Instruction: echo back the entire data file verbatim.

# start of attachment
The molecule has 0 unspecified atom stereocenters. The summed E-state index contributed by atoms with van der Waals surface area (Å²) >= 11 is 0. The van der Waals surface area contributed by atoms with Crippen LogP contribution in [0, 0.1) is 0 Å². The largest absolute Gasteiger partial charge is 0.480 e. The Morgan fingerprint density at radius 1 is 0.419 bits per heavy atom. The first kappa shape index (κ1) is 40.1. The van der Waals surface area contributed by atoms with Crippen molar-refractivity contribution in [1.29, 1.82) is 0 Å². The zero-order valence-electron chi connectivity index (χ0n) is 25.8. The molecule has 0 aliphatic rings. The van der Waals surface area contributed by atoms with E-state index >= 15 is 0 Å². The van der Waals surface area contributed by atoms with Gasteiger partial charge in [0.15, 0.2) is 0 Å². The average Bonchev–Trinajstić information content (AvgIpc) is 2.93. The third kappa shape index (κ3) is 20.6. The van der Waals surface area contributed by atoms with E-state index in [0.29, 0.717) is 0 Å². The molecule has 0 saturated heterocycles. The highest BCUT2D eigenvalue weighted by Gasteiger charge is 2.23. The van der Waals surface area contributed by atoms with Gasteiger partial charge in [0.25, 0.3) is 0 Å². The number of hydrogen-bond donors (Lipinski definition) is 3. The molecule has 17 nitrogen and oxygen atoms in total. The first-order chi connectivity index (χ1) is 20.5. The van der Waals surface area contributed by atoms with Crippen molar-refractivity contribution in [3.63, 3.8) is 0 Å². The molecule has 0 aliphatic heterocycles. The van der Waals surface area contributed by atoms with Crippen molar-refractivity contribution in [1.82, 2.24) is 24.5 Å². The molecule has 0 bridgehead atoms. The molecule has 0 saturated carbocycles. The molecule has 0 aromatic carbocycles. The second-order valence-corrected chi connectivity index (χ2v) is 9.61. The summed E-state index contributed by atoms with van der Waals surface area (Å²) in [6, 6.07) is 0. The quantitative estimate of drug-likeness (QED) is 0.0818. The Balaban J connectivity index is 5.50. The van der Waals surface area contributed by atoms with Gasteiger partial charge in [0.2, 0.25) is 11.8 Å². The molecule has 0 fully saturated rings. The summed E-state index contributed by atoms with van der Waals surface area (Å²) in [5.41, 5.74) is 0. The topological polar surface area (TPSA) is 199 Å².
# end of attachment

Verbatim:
The molecule has 0 unspecified atom stereocenters. The summed E-state index contributed by atoms with van der Waals surface area (Å²) >= 11 is 0. The van der Waals surface area contributed by atoms with Crippen LogP contribution in [0, 0.1) is 0 Å². The largest absolute Gasteiger partial charge is 0.480 e. The Morgan fingerprint density at radius 1 is 0.419 bits per heavy atom. The first kappa shape index (κ1) is 40.1. The van der Waals surface area contributed by atoms with Crippen molar-refractivity contribution in [1.29, 1.82) is 0 Å². The zero-order valence-electron chi connectivity index (χ0n) is 25.8. The molecule has 0 aliphatic rings. The van der Waals surface area contributed by atoms with E-state index >= 15 is 0 Å². The van der Waals surface area contributed by atoms with Gasteiger partial charge in [0.15, 0.2) is 0 Å². The average Bonchev–Trinajstić information content (AvgIpc) is 2.93. The third kappa shape index (κ3) is 20.6. The van der Waals surface area contributed by atoms with E-state index in [0.29, 0.717) is 0 Å². The molecule has 0 saturated heterocycles. The highest BCUT2D eigenvalue weighted by Gasteiger charge is 2.23. The van der Waals surface area contributed by atoms with Gasteiger partial charge in [0.25, 0.3) is 0 Å². The number of hydrogen-bond donors (Lipinski definition) is 3. The molecule has 17 nitrogen and oxygen atoms in total. The first-order chi connectivity index (χ1) is 20.5. The van der Waals surface area contributed by atoms with Crippen molar-refractivity contribution in [3.63, 3.8) is 0 Å². The molecule has 0 aliphatic heterocycles. The van der Waals surface area contributed by atoms with Crippen molar-refractivity contribution in [1.82, 2.24) is 24.5 Å². The molecule has 0 bridgehead atoms. The molecule has 0 saturated carbocycles. The molecule has 0 aromatic carbocycles. The second-order valence-corrected chi connectivity index (χ2v) is 9.61. The summed E-state index contributed by atoms with van der Waals surface area (Å²) in [6, 6.07) is 0. The quantitative estimate of drug-likeness (QED) is 0.0818. The Balaban J connectivity index is 5.50. The van der Waals surface area contributed by atoms with Gasteiger partial charge in [0.2, 0.25) is 11.8 Å². The molecule has 0 fully saturated rings. The summed E-state index contributed by atoms with van der Waals surface area (Å²) in [5.41, 5.74) is 0. The topological polar surface area (TPSA) is 199 Å².